Broadband Internet Technologies : Wired Broadband : Digital Subscriber Line: Sdsl
Symmetric types of DSL connections provide equal bandwidth for both uploads and downloads. Symmetric DSL technology is popular for business-class DSL services as companies often have greater needs for transferring data. Typical symmetric DSL connections support 1.5 Mbps for downloads and uploads.
i. SDSL (Symmetric Digital Subscriber Line): SDSL possesses all of the common characteristics of DSL, including an "always on" combination of voice and data services, availability limited by physical distance, and high speed access compared to analog modems. SDSL supports data rates up to 3,088 Kbps.
SDSL works by sending digital pulses in the high-frequency area of telephone wires and cannot operate simultaneously with voice connections over the same wires.SDSL requires a special SDSL modem.
ii. HDSL (High-data-rate DSL): HDSL service provides equal bandwidth for both downloads and uploads, offering data rates up to 2,048 Kbps. Note that HDSL requires multiple phone lines to accomplish this.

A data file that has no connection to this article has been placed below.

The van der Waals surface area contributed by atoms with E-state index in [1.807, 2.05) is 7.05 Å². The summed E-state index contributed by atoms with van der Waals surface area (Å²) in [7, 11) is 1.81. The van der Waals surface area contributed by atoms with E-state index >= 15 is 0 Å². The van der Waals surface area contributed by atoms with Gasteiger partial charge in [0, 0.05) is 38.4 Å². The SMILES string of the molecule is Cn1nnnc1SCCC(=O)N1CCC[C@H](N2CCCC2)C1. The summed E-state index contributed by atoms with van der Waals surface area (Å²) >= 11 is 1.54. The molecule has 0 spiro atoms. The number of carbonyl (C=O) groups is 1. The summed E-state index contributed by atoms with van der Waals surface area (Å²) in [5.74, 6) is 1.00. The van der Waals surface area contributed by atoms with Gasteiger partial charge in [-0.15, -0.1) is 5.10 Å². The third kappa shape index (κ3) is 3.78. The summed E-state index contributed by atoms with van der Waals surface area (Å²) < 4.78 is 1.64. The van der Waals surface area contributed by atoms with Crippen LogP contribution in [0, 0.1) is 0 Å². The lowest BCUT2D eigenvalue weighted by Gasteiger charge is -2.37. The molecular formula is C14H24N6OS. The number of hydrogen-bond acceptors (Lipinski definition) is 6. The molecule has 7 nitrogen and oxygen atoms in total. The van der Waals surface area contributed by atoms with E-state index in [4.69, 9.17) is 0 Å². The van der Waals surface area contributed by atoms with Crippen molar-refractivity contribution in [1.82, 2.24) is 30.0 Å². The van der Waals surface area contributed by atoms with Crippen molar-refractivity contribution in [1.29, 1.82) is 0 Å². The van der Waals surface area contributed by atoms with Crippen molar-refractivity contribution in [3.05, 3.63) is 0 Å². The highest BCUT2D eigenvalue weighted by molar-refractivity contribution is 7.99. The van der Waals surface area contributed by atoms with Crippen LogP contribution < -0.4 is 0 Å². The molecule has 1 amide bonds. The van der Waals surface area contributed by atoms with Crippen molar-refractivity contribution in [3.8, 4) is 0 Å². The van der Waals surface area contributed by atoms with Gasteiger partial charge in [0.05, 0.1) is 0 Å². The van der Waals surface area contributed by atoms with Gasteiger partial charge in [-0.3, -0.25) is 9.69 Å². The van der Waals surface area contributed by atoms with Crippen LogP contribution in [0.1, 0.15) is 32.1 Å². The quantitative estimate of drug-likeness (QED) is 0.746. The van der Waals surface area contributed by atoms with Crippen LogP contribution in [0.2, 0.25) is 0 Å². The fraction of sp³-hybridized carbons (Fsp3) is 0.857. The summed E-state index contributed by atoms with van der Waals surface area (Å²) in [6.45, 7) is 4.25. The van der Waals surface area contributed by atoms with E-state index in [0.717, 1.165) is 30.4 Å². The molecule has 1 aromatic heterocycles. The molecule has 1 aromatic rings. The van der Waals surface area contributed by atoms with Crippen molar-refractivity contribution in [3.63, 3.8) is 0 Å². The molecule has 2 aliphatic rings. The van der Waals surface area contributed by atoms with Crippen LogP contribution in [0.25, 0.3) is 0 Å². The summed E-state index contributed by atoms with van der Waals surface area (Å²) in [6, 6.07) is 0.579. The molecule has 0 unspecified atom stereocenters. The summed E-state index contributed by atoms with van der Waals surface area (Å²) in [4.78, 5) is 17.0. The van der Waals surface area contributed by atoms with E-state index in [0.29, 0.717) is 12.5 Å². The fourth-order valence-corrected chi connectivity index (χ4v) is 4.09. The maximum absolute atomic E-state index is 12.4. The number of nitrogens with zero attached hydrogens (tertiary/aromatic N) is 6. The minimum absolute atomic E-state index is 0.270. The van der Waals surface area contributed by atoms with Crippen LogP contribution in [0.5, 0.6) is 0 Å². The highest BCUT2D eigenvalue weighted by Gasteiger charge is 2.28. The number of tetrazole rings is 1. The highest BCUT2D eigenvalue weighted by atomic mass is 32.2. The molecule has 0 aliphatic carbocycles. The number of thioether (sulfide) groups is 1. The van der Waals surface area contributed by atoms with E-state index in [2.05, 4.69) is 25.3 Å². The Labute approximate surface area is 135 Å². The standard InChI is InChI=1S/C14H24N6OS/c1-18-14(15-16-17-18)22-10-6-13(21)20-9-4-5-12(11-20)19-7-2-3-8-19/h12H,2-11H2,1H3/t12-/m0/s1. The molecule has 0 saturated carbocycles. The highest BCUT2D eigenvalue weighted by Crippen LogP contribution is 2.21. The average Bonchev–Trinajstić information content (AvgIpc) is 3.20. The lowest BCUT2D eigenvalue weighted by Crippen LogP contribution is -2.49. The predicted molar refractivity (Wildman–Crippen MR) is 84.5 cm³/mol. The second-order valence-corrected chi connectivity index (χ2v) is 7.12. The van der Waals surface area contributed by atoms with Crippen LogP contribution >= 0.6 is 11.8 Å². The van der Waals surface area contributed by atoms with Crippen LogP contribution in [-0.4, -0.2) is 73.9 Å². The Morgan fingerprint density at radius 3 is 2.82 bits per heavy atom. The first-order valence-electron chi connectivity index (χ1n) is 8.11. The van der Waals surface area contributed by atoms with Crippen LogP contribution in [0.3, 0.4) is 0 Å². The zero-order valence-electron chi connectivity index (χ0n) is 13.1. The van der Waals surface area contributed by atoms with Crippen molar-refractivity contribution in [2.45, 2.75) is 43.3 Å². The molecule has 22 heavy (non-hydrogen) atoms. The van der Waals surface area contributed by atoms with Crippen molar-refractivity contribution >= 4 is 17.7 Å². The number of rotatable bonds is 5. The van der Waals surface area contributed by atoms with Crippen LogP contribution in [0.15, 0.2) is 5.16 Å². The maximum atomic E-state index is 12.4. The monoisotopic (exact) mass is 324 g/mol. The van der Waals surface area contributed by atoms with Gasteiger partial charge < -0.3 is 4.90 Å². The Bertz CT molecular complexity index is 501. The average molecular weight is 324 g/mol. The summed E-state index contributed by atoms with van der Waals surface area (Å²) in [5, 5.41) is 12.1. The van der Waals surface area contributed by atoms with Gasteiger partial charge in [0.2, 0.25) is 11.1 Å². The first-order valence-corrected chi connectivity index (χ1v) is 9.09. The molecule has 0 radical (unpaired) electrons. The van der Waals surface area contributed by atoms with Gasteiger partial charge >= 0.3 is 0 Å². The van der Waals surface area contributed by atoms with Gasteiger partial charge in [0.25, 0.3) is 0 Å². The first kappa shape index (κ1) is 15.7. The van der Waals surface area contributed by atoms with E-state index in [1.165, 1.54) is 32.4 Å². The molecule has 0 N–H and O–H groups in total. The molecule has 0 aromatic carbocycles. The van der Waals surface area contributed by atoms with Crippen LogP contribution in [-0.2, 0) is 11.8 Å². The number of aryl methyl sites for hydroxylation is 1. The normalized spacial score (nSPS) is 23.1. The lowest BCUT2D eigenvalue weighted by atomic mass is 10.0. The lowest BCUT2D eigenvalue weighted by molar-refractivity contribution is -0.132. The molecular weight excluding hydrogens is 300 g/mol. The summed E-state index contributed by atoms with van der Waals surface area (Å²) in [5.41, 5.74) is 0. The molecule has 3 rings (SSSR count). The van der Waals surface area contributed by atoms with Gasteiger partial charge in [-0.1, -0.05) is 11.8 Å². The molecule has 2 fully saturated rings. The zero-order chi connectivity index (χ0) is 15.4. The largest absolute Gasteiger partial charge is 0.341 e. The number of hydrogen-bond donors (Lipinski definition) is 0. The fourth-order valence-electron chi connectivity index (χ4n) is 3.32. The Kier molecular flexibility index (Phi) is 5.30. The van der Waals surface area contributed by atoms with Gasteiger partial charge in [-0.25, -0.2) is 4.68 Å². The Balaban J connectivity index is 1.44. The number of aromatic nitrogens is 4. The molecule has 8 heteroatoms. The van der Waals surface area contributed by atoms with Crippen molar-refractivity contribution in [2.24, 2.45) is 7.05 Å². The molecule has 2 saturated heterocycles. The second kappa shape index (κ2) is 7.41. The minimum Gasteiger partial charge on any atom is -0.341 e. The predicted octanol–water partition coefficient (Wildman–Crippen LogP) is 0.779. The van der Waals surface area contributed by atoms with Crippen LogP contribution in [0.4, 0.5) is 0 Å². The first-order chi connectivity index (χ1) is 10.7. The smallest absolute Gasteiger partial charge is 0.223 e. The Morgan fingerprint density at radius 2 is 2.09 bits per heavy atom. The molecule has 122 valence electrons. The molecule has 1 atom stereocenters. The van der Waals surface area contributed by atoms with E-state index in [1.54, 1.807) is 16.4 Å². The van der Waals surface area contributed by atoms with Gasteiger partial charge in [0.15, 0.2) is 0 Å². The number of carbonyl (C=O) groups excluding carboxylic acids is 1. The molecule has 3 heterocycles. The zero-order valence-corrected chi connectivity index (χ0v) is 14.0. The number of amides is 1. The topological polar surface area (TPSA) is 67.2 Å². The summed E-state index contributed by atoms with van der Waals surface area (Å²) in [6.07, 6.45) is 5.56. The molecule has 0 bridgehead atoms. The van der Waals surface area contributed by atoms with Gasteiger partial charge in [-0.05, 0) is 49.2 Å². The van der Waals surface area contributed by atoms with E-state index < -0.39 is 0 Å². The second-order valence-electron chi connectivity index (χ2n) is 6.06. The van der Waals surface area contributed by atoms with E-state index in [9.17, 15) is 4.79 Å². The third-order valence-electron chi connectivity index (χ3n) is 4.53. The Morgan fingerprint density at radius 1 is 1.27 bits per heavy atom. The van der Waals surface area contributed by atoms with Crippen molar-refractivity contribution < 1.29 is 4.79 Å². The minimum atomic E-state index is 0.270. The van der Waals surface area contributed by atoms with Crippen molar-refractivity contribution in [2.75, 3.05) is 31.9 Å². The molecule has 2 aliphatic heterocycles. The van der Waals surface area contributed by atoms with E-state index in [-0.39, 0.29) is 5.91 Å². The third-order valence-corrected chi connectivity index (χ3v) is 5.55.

Like other forms of DSL, HDSL features "always on" combined voice and data services. HDSL enjoyed some popularity in years past, but the technology has effectively been replaced by alternatives like SDSL that only require one phone line and offer similar performance and reach.
HDSL can carry both voice and data over a single communication link. The maximum distance for HDSL transmission is generally 3700 meters when running over unconditioned copper twisted-pair wiring; some vendors claim that their devices support twice this distance. This maximum distance from the central office (CO) is sometimes called the Carrier Service Area (CSA). HDSL is typically used for connecting bridges, routers, and telephone equipment such as Private Branch Exchanges (PBXs) over a campus using HDSL line drivers with built-in CSU/DSU (Channel Service Unit/Data Service Unit) functionality. It can also be used for private data networks, connections between points of presence (POPs), and other services. It is not widely implemented at the customer premises level, which uses the more popular ADSL or G.Lite for providing customers with high-speed Internet access.
3. ISDN DSL or IDSL
Another type of DSL Internet Service is the so-called IDSL, which is actually a hybrid DSL (ISDN technology) that was designed at the same time when the other forms of DSL Internet technologies were made. IDSL however is not used that much because of the low speeds that it offers, actually only a maximum of 128 Kbps.